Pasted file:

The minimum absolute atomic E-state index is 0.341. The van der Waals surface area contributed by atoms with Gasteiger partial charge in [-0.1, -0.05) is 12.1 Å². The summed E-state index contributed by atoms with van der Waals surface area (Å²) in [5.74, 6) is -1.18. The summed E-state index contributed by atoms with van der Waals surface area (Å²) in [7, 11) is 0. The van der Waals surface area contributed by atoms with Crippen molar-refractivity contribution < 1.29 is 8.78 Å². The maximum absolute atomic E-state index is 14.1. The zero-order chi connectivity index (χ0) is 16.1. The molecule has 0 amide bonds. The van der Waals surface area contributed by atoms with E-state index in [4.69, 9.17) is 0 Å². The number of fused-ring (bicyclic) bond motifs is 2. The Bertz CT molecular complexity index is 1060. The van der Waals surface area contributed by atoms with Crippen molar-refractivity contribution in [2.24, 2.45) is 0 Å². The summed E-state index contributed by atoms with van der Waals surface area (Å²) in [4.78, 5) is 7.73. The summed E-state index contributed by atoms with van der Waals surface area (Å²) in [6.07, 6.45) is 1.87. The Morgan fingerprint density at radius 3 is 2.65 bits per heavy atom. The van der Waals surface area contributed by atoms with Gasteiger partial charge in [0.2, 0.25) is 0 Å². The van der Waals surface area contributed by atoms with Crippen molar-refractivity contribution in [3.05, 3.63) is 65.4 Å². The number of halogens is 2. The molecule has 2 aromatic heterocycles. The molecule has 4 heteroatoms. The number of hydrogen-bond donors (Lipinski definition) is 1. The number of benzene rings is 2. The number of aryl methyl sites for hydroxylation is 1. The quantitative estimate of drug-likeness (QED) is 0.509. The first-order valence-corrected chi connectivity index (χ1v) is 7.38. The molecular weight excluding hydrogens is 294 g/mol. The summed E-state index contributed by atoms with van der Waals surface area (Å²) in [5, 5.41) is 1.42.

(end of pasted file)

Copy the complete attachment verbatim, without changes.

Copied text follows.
The minimum absolute atomic E-state index is 0.341. The van der Waals surface area contributed by atoms with Gasteiger partial charge in [-0.1, -0.05) is 12.1 Å². The summed E-state index contributed by atoms with van der Waals surface area (Å²) in [5.74, 6) is -1.18. The summed E-state index contributed by atoms with van der Waals surface area (Å²) in [7, 11) is 0. The van der Waals surface area contributed by atoms with Crippen molar-refractivity contribution < 1.29 is 8.78 Å². The maximum absolute atomic E-state index is 14.1. The zero-order chi connectivity index (χ0) is 16.1. The molecule has 0 amide bonds. The van der Waals surface area contributed by atoms with E-state index in [4.69, 9.17) is 0 Å². The number of fused-ring (bicyclic) bond motifs is 2. The Bertz CT molecular complexity index is 1060. The van der Waals surface area contributed by atoms with Crippen molar-refractivity contribution in [2.24, 2.45) is 0 Å². The summed E-state index contributed by atoms with van der Waals surface area (Å²) in [4.78, 5) is 7.73. The summed E-state index contributed by atoms with van der Waals surface area (Å²) in [6.07, 6.45) is 1.87. The Morgan fingerprint density at radius 3 is 2.65 bits per heavy atom. The van der Waals surface area contributed by atoms with Gasteiger partial charge in [0.2, 0.25) is 0 Å². The van der Waals surface area contributed by atoms with Crippen molar-refractivity contribution in [3.05, 3.63) is 65.4 Å². The number of halogens is 2. The molecule has 2 aromatic heterocycles. The molecule has 4 heteroatoms. The number of hydrogen-bond donors (Lipinski definition) is 1. The number of benzene rings is 2. The number of aryl methyl sites for hydroxylation is 1. The quantitative estimate of drug-likeness (QED) is 0.509. The first-order valence-corrected chi connectivity index (χ1v) is 7.38. The molecular weight excluding hydrogens is 294 g/mol. The summed E-state index contributed by atoms with van der Waals surface area (Å²) in [5, 5.41) is 1.42.